Ditko’s World #1 (1986), page 19. Steve Ditko.
Few careers in comics are as full of bizarre happenings and unanswered questions as Steve Ditko’s — and yet it often seems to me that the crowning strangeness of Ditko’s six decades (!) as a cartoonist is his popularity, the fact that even the most unadventurous of comics readers know his name and are at least familiar with his work in passing. Ditko’s work is almost aggressively non-mainstream, and grows more so with every passing year. He happened to be in the right place at the right time once, when an angular, surrealistic strip with a near-pathological lead character and the unlikely name “Spider-Man” hit it big with a generation of comics readers on the lookout for something different. But even Ditko’s most famous creation only really took off once he walked away from it, leaving John Romita to smooth the rough edges from a strip that Ditko lanced through with menacing shadows, an urban landscape on the brink of decay, and an attitude that danced between aspiration and hatred, pulling back the curtain on the dark side of youthful energy.
Sometimes it’s been hard for me to process the New 52 as anything but an amorphous mass of, well, Newness. In this respect, DC’s October solicitations are helping to define that mass, with details like the five-year timeframe and Superman’s work boots.
Still, despite the promise of widespread change — and the somewhat-irrational implication that those who aren’t curious now will be left behind later — it’s been fairly easy for me almost to ignore the solicits, and just buy the books when they come out. After all, presumably DC is after new (or returning) readers who don’t follow the solicits and aren’t attuned to the spoilers.
Besides, the October solicits also include some attractive reprints; so let’s get right to it, shall we?
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To see what Tom and the Robot 6 crew have been read, click the link below.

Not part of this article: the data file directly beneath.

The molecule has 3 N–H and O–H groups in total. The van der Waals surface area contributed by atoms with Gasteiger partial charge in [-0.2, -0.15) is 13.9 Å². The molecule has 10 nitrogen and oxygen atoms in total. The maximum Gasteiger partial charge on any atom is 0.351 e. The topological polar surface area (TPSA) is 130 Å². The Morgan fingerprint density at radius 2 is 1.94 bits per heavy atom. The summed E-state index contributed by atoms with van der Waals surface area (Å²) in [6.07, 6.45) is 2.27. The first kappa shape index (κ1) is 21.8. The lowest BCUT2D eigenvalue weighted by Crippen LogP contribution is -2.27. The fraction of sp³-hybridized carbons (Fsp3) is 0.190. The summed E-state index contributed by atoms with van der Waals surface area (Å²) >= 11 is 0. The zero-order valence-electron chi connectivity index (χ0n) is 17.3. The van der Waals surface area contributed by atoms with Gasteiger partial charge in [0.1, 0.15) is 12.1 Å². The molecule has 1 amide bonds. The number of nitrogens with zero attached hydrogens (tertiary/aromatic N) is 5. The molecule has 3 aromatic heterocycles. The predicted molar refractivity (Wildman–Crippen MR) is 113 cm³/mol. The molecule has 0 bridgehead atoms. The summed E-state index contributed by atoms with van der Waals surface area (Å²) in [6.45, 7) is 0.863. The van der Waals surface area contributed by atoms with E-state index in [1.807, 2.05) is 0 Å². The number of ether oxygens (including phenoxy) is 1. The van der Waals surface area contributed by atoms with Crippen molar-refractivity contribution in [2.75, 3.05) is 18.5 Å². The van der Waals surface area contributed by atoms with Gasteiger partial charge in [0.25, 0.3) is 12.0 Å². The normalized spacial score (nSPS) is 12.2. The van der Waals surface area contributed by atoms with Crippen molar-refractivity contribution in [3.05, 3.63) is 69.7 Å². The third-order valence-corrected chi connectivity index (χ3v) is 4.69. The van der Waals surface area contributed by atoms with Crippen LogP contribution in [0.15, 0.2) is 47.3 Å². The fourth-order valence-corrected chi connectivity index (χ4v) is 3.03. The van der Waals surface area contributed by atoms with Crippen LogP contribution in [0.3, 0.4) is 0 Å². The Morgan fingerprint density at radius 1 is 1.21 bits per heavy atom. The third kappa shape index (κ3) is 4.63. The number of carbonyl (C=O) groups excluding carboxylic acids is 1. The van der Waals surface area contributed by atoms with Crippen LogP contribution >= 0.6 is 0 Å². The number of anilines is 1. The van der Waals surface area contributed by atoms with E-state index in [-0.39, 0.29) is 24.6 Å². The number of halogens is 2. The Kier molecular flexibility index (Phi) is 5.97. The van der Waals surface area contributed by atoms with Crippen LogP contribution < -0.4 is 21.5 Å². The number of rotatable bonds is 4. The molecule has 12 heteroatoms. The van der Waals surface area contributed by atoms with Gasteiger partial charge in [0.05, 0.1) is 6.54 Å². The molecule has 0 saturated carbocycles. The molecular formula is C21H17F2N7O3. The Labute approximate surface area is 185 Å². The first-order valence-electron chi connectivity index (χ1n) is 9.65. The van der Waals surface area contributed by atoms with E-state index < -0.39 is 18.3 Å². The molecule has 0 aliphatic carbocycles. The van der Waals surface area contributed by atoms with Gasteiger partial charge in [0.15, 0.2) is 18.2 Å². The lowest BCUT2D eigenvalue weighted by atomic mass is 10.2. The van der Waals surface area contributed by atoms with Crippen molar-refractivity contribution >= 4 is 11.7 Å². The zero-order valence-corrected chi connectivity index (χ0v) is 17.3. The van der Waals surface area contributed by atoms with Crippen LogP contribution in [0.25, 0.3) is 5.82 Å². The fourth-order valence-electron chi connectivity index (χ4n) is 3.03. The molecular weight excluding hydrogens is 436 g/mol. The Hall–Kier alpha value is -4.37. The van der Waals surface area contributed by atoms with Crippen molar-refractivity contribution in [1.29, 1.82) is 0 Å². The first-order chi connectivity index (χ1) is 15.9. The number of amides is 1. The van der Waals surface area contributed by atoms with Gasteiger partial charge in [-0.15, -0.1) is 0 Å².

Welcome once again to Food or Comics?, where every week we talk about what comics we’d buy based on certain spending limits — $15, $30 to spend and if we had extra money to spend on what we call the “Splurge” item. Check out Diamond’s release list for this week if you’d like to play along in our comments section.
If I had $15:
There are a lot of great periodicals coming out this week, so I’d have some hard choices to make. With only $15, I’d concentrate first on those with the cheapest prices: the first issue of Dark Horse’s new Mighty Samson ($3.50), Atomic Robo and the Deadly Art of Science #2 ($3.50), and Mouse Guard: Black Axe #1 ($3.50). I’m already a huge fan of both Atomic Robo and Mouse Guard and – based on its concept and vague memories of stories I read as a kid – hope to become one of Mighty Samson too. I’d spend the last of my money on Northern Guard #1, because I’m a sucker for Canadian superheroes.
If I had $30:
I’d add Doc Macabre #1 ($3.99), John Byrne’s Next Men #1 ($3.99), and Strange Tales 2 #3 ($4.99). “Doc Macabre” is an awesome name and I love Steve Niles’ pulp stuff, I’ve been waiting 16 years for that Next Men issue, and the Strange Tales book has a Kate Beaton story in which the Avengers go to a carnival. I’d pay five bucks just for Beaton’s deal, but it’s also got a Thing tale by Harvey Pekar (and yes, Harvey Pekar is in the story).
Here’s another nice catch by blogger Corey Blake, who spotted the Trouble collection on Amazon last month — Blake points out listings for upcoming omnibus collections from DC featuring the works of Jack Kirby and Steve Ditko.
Unfortunately there’s little information on either collection. The description on the Jack Kirby one, due at the end of July, focuses on his Green Arrow work: “In 1957, following the dissolution of his partnership with Joe Simon, Jack Kirby returned to DC Comics. Among his new assignments was the Green Arrow feature that ran simultaneously in ADVENTURE COMICS and WORLD’S FINEST COMICS, pitting the Emerald Archer and his sidekick, Speedy, against a plethora of foes.”
The Ditko one, meanwhile, doesn’t have a description, but the cover artwork (which likely isn’t final) features Shade, the Changing Man … so it’s probably a safe guess that it’ll contain Ditko’s eight-issue Shade series from the 1970s.
Hello and welcome once again to What Are You Reading?, where the Robot 6 crew talk about the comics and graphic novels that they’ve been enjoying lately. Today our special guest is Bill Reed, who contributes to our sister blog Comics Should Be Good!. To see what Bill and the Robot 6 crew have been reading, click the link below.
Hello and welcome once again to What Are You Reading?, where the Robot 6 crew talk about the comics and graphic novels that they’ve been enjoying lately.